Monday 16 February 2009
The light from a bare flash can be quite harsh causing deep shadows (Figure 1). This can result in the loss of detail in highlight and/or shadow areas of an image. A softbox can be used on the flash to soften the light (Figure 2). Basically a softbox provides a translucent area onto which the light from the flash is projected. The subject is then lit by the translucent area which is much larger than the bare flash resulting in more even lighting. To date I have made 4 softboxes, excluding prototypes. I use 3 of them on a regular basis for macro photography and I carry these three in my camera backpack all the time.
Figure 1: A crusader bug nymph, Mictis profana, shot with the standard diffuser on the flash. Note the harsh shadows. This photograph was exported from Lightroom without modification (other than resizing and sharpening).
Figure 2: A crusader bug nymph, Mictis profana, shot with the collapsible softbox (Softbox2) on the flash. This photograph was exported from Lightroom without modification (other than resizing and sharpening).
My first softbox (Figure 3) was quite simple but at the same time very effective for softening light. One drawback with it was that it was quite bulky. With a bit of though I realised I could make a collapsible version (Figure 4) which does the same job and is easily carried because it collapses flat. This softbox is great for magnifications of 1:1 and less (i.e. 1:2, 1:3, etc.).
Figure 3: My first softbox.
Figure 4: The collapsible softbox mounted on flash diffuser.
When I started using tubes to get magnification greater than 1:1, I found that the collapsible softbox spread the light over too large an area meaning I often didn't have enough light to get enough depth of field through the use of small apertures. To solve this I made a third softbox which is smaller and puts the light closer to the subject. This one is made from cardboard and is lined with aluminium foil to maximise the light reaching the front of the sotbox. To ease mounting the softbox on the flash, I cut the front off a Nikon SW-10H flash diffuser and also drilled a hole so that the diffuser does not set the coverage to 14mm. When using this softbox, I set the flash to 105mm. Figures 5 and 6 show the softbox mounted on the flash.
Figure 5: Softbox3 mounted on my SB-800 on my D70 with 60mm lens.
Figure 6: Softbox3 mounted on my SB-800 on my D70 with 60mm lens and PK-13 extension tube. The lens is focused on its closet focusing distance and the flower closest to the front of the lens is in focus.
When I bought my 200mm lens, I realised I needed yet another softbox, one that would extend the softbox to in front of the lens, bringing it closer the the subject. My 4th softbox (Figure 7) is based on the same design as the collapsible model but extends a lot further. The paper on the front is white tissue (wrapping) paper as this transmits more light than the copier paper I had used for the other softboxes. The flash is set to 105mm when using this softbox (which happens automatically when the 200mm lens is on the camera). I also needed a bracket on the bottom of the softbox which rests on the lens.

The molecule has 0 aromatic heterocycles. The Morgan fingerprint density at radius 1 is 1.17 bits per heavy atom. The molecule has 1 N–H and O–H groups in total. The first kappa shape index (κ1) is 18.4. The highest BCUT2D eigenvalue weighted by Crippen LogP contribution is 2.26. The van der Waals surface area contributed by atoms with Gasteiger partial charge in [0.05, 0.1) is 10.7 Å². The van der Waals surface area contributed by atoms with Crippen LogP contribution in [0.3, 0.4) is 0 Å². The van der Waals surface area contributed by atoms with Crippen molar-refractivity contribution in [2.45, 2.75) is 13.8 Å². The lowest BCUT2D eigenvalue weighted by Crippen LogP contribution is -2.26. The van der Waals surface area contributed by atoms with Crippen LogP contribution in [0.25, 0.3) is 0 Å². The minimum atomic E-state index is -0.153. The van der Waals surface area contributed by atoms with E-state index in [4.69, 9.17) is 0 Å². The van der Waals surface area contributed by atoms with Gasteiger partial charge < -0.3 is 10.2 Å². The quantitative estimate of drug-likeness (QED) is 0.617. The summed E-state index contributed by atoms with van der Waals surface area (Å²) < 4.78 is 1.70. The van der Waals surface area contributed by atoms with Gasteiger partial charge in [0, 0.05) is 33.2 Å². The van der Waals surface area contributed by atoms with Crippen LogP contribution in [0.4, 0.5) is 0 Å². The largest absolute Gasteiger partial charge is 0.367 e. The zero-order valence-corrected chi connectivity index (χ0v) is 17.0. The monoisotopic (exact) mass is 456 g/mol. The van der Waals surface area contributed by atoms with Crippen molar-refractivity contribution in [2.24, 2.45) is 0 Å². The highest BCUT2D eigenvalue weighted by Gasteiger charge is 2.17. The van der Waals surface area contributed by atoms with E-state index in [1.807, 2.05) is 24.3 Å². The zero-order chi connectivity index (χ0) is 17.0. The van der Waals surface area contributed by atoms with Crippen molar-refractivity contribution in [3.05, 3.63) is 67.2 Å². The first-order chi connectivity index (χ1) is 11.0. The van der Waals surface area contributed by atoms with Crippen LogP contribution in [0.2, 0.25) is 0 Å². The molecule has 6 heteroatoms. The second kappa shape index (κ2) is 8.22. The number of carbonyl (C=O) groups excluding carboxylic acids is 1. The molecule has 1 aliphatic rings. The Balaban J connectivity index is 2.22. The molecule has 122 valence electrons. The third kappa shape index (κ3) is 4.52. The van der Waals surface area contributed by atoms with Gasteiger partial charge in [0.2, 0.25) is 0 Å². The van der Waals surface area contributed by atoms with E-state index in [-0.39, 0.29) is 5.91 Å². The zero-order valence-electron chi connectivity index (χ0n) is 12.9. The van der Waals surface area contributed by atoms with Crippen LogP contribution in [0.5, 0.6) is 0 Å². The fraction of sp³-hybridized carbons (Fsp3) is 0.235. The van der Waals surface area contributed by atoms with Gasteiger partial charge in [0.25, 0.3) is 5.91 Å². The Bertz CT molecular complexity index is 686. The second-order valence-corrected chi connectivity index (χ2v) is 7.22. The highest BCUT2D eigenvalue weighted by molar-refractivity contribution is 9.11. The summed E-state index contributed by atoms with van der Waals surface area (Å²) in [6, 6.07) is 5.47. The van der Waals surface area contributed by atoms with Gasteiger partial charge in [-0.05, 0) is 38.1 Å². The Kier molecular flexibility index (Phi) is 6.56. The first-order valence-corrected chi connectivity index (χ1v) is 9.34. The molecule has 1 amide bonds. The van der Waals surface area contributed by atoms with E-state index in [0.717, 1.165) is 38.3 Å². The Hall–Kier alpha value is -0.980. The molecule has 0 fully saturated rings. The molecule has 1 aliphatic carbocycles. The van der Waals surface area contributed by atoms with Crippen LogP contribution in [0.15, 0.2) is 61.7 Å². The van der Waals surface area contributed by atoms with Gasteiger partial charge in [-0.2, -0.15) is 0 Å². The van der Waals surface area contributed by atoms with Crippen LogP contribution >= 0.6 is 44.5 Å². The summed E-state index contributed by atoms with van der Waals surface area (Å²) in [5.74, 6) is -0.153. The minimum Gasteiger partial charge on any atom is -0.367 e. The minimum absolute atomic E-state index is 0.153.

Figure 7: Softbox4 mounted on my SB-800 on my D70 with the 200mm lens.
Figure 8 shows the results of various flash options with the 60mm lens and a magnification of 1:1. The two bare flash options make use of the zoom capability of the SB-800. The SB-800 comes with a clip on flash diffuser which increases the coverage to 14mm. The Lambency Flash Diffuser is an inverted dome which fits over the standard flash diffuser. Softbox2 is my collapsible softbox and Softbox 3 is my compact softbox for very close work (magnification of 1:1 and greater).
Bare flash @ 105mm | Bare flash @ 24mm | Standard flash diffuser | Lambency flash diffuser | Softbox2 | Softbox3
Figure 8: The last moult of a dragonfly taken with the 60mm lens at a magnification of 1:1 with different options on my SB-800 flash. Click the option to see the effect.
Softbox2 gives the softest light without harsh shadows. Softbox3 is not as good which is to be expected as it was really designed for greater than 1:1. Flash diffusers to help to soften the light a bit, but don't give as good results as the softboxes.
Figure 9 shows the results of various flash options with the 60mm lens and a magnification of 1:1.
Bare flash @ 105mm | Bare flash @ 24mm | Standard flash diffuser | Lambency flash diffuser | Softbox2
Figure 9: The last moult of a dragonfly taken with the 60mm lens at a magnification of 1:2 with different options on my SB-800 flash. Click the option to see the effect.
Again, Softbox2 gives the best results.
As mentioned above, the extra working distance of the 200mm lens requires a softbox that gets closer to the subject. Softbox4 does that. Figure 10 compares the bare flash @105mm to Softbox4 at a magnification of 1:1 with the 200mm lens.
Figure 10: Comparison of the light from the bare flash to the softbox with the lens at f/16 and a magnification of 1:1. Click the toggle button to switch between bare flash and softbox.
Figure 11 compares the bare flash @105mm to Softbox4 at a magnification of 1:2 with the 200mm lens.
Figure 11: Comparison of the light from the bare flash to the softbox with the lens at f/16 and a magnification of 1:2. Click the toggle button to switch between bare flash and softbox.
I now have a choice of three softboxes which I can use for different situations, each giving me pleasing lighting for my macro photography. My first collapsible softbox (Softbox2) is best for magnifications of 1:1 and less when using the 60mm lens. The compact softbox (Softbox3) is best for when I'm using extension tubes with my 60mm lens when magnification is generally greater than 1:1. When I'm doing macro work with my 200mm lens, I'll use the longer collapsible softbox (Softbox4).